I thought for a bit, and was torn between him and my unfinished game of hopscotch. “I’ll come in a bit. You go ahead,” I told him. I thought I saw hurt flash across his face, but I chose to ignore it. After all, he was much better, right? He said so himself. And wouldn’t it do him more good to go upstairs, freshen up, rest a bit and then sit down to talk to me? I smiled at him and went back to my game and my friends, seeing him shuffle up the steep stairs. A few minutes later he called out to me from the terrace, with whatever strength he could muster. “Come upstairs, I need to tell you something,” came his frail voice from the roof of the building. “Coming,” I hollered back, and waited for my friend to finish her turn.
A while later, I heard him again, calling my name. I knew I had kept him waiting long, but what was the big deal? I would of course meet him before going home for dinner. He knew that. What was all the rush about? Without even turning my head towards him, I made a waiving gesture with my hand and mumbled a faint “yes, yes,” and tossed my stone to the farthest box in our hopscotch grid. I hopped on one leg from box to box and back and once again, forgot all about him.
A half an hour later came the wailing. A distinct sound, that was worthy enough of finally catching my attention. It came from Dada’s house. I rushed up the stairs and frantically knocked on their door. It sounded like his mother. My heart threatened to burst out of my chest. Someone opened the door slowly, I paid no heed to who that was; it could’ve been Dada and I wouldn’t have known. I rushed towards the sound. It was coming from Dada’s room.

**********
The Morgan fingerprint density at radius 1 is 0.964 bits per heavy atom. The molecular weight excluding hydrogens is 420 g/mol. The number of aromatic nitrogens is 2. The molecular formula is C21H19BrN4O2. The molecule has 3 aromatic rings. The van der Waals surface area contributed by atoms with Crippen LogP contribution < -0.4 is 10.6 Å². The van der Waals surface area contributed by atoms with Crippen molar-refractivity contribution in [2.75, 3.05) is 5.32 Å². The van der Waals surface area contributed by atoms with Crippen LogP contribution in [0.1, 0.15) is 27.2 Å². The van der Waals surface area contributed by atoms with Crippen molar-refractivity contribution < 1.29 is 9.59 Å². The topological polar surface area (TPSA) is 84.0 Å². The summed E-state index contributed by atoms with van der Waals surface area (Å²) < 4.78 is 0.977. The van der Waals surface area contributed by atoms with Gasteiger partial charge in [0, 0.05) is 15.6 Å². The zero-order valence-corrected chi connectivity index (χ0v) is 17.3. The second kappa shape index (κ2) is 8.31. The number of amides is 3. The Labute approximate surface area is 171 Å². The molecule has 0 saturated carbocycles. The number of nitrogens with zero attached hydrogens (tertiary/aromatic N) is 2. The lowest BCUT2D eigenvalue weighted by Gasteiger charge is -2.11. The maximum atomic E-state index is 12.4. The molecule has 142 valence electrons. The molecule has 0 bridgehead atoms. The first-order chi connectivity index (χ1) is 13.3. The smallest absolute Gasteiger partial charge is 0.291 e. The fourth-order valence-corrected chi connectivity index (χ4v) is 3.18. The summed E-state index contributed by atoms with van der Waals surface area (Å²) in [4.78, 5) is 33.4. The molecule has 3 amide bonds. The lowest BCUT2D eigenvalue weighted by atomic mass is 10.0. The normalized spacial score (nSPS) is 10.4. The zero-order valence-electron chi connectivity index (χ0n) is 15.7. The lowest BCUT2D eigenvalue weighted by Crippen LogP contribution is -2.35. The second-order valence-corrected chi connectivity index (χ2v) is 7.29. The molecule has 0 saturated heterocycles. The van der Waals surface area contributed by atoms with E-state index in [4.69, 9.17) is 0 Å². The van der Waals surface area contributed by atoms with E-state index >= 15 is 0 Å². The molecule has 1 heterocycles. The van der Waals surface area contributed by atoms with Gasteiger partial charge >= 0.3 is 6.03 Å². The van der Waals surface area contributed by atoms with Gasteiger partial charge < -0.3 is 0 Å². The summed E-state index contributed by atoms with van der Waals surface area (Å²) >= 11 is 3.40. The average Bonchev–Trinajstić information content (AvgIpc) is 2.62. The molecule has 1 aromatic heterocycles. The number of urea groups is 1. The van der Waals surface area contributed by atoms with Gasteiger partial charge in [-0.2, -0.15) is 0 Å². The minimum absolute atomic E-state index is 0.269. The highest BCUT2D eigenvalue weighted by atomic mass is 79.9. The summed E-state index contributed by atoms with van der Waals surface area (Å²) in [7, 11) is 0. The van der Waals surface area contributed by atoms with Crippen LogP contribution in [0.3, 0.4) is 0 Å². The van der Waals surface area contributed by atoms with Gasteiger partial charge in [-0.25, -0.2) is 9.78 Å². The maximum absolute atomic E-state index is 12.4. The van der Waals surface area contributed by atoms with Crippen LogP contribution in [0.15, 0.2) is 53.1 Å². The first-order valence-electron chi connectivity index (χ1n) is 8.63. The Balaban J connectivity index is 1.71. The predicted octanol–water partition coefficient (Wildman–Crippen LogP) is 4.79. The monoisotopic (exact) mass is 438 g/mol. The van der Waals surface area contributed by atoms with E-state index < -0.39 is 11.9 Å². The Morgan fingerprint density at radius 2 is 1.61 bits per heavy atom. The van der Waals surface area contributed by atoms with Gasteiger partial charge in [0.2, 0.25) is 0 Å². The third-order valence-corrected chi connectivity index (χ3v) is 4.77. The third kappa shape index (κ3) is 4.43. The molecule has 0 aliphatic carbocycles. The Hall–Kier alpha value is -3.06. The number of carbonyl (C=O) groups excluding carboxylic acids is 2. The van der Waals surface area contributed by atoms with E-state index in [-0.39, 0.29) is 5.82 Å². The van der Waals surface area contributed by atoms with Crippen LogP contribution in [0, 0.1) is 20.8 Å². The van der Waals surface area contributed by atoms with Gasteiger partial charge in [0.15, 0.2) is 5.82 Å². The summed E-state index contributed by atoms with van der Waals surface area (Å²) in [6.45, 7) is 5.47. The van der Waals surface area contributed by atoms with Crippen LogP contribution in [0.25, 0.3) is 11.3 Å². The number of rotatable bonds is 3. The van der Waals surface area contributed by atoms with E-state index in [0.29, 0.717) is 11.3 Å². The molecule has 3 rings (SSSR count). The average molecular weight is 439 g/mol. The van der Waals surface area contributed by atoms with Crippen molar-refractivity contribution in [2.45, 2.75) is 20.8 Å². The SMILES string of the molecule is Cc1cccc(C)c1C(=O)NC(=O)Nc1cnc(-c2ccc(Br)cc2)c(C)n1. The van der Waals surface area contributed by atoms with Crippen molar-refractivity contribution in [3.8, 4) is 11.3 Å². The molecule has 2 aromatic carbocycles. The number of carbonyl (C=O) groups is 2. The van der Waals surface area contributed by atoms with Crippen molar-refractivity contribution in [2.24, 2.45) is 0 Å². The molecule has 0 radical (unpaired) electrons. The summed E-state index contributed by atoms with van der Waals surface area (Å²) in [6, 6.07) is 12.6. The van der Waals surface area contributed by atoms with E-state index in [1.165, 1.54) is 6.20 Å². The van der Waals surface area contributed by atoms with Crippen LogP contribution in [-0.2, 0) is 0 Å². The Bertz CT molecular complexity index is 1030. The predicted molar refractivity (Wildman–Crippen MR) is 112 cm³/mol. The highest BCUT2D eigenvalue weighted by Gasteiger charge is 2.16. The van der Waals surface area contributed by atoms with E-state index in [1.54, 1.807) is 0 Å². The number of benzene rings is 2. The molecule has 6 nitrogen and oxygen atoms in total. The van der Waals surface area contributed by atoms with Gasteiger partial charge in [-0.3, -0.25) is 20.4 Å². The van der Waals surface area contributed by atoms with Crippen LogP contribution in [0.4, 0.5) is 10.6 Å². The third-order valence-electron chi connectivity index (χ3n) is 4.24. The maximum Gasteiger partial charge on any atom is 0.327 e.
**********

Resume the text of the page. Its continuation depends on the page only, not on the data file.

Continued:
He was no more.
I don’t remember much else about that day, or any of the days that followed. Perhaps I’ve blocked them out. The only thing that’s remained is the regret. What seemed to be something so trivial to me, was probably a matter of life and death for Dada. I can’t help but wonder what it is that he wanted to say to me. Was it “goodbye”? Did he know the end was near? How could he possibly know? He had just come back from the hospital, after recovering, right? Or did he have a secret he wanted to share with me? Something only I was supposed to know. Something for which he battled his fatigue and pain. Now no one would know. He took the secret to his grave.
Or maybe it was just something trivial that he wanted to tell me. Something that wouldn’t have mattered probably. But it would’ve made all the difference to me, had I met him, because they’d have been his last words to me. Whatever they may have been. They’d be words I’d cherish all my life. And it would’ve made a difference to him. He’d be able to free himself of the thing that gnawed at him so much, before he passed on.
At least my last memory of him wouldn’t have been of him bending over backwards to try and catch my attention for a little bit. It would have probably been of him smiling his loving smile at me.
He gave his all to try and spend some quality time with me before leaving us, and I in return couldn’t even give him the satisfaction of doing the one thing he asked of me. Perhaps this feeling of guilt and regret is what I have to hold onto to repent for wronging him in his time of need.
He loved me dearly; he’s probably forgiven me long ago. I wonder when I’ll be able to do the same.
A heartfelt thank you to the girl who shared one of her deepest secrets, that had been eating at her for years, with me, a stranger with whom she had nothing in common but another friend. I hope she finds peace in reading this.